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Zadie Smith (#110 of 13)

Tribeca Film Festival 2013: Adult World

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Tribeca Film Festival 2013: <em>Adult World</em>
Tribeca Film Festival 2013: <em>Adult World</em>

In Scott Coffey’s Adult World, former Nickelodeon star Emma Roberts takes on the difficult task of convincing an audience to root for an obnoxious, self-obsessed aspiring poet, and doesn’t quite stick the landing. She plays 22-year-old Amy, introduced to the audience in the midst of a half-hearted suicide attempt. Staring listlessly at a poster of Sylvia Plath, Amy first sticks her head inside of an oven, then thinks better of that “suicidal plagiarism,” opting instead to pull a plastic bag loosely over her head. This is a fitting first introduction to our heroine: melodramatic and a little ridiculous. She’s the kind of girl who relishes in her white, hipster, middle-class ennui, describing riding a city bus as “like being in Mogadishu.”

The film then flashes back a year. After Amy’s parents decide that they “can’t afford to subsidize” her poetry career anymore and tell her that she needs to grow up, the loan-saddled college grad moves out of their home. Hurt by their lack of faith in her, she pursues a literary career by stalking her favorite living poet, Rat Billings (John Cusack), and takes a job at an adult video store managed by a cute, affable twentysomething male (Evan Peters) with the words “love interest” practically tattooed to his forehead. There are a few comic scenes where the virginal Amy squirms in the presence of dildos and “sticky DVD returns,” but from the oversexed store owner played by Cloris Leachman, to the display of vibrators that Amy clumsily sends crashing to the ground when she first enters Adult World, the humor is as broad as a football field.

The Two Paths of the Novel Zadie Smith’s NW

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The Two Paths of the Novel: Zadie Smith’s NW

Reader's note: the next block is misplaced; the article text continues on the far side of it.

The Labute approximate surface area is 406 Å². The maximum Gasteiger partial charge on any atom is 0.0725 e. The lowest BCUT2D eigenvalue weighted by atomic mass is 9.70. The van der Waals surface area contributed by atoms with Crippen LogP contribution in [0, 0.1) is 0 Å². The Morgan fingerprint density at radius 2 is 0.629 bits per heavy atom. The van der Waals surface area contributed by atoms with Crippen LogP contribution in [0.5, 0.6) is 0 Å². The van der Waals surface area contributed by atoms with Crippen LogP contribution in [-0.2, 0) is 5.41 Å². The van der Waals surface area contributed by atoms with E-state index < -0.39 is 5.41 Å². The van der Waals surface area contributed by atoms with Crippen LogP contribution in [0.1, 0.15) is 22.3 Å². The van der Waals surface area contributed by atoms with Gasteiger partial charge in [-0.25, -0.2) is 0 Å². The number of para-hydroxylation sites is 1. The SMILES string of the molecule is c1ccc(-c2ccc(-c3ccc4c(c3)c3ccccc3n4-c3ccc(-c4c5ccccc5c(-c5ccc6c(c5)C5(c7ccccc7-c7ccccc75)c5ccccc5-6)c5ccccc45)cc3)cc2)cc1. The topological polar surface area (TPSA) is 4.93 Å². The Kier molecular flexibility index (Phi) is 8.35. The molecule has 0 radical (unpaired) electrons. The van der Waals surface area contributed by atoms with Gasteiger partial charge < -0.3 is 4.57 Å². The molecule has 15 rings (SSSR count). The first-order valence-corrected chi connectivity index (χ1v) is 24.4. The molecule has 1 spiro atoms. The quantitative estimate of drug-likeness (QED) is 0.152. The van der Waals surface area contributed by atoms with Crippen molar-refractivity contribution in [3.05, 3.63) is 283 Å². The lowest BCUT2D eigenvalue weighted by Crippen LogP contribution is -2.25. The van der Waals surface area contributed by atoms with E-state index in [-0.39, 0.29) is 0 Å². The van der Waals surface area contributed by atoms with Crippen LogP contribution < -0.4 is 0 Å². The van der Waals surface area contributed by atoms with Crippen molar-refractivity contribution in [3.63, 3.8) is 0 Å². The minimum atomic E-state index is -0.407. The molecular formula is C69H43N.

The Two Paths of the Novel: Zadie Smith’s NW

It only makes sense that NW, the fourth novel by Zadie Smith, was anticipated more for its statements than its story. Rarely has an author’s work been so paradigmed so soon, read and discussed less for its characters or memorable scenes than for what certain others had to say about it. Partially this school of career criticism was imposed on her at a very young age by the landslide of press over her debut novel, White Teeth, notably by the reviewer James Wood, who for New Republic made up a stupid name to encompass all of the books in the world he disliked most and declared the author its scion. Partially, however, it’s the author’s own doing, with the clear and many statements of her subsequent efforts: more than one response to the Wood fiasco; a second novel about the effects of fame on the integrity of works of art; a third novel that addressed any and all concerns once voiced about the thing called “hysterical realism”; and the series of high-profile missives on the values and shortcomings of contemporary fiction.

NW arrives in the wake of these ponderous and often pretty essays on Franz Kafka and David Foster Wallace and George Eliot, of a period between novels during which the author grew and grew as a writer of nonfiction and even followed Wood in hijacking one of her reviews for the New York Review of Books into a consideration of the “two paths for the novel,” creating her own name for the problem (“lyrical realism”) and hoping very elegantly for the possibility of “[shaking] the novel out of its complacency.” So it only makes sense that much was expected of NW—at least a glance toward that better path, if not a few actual steps.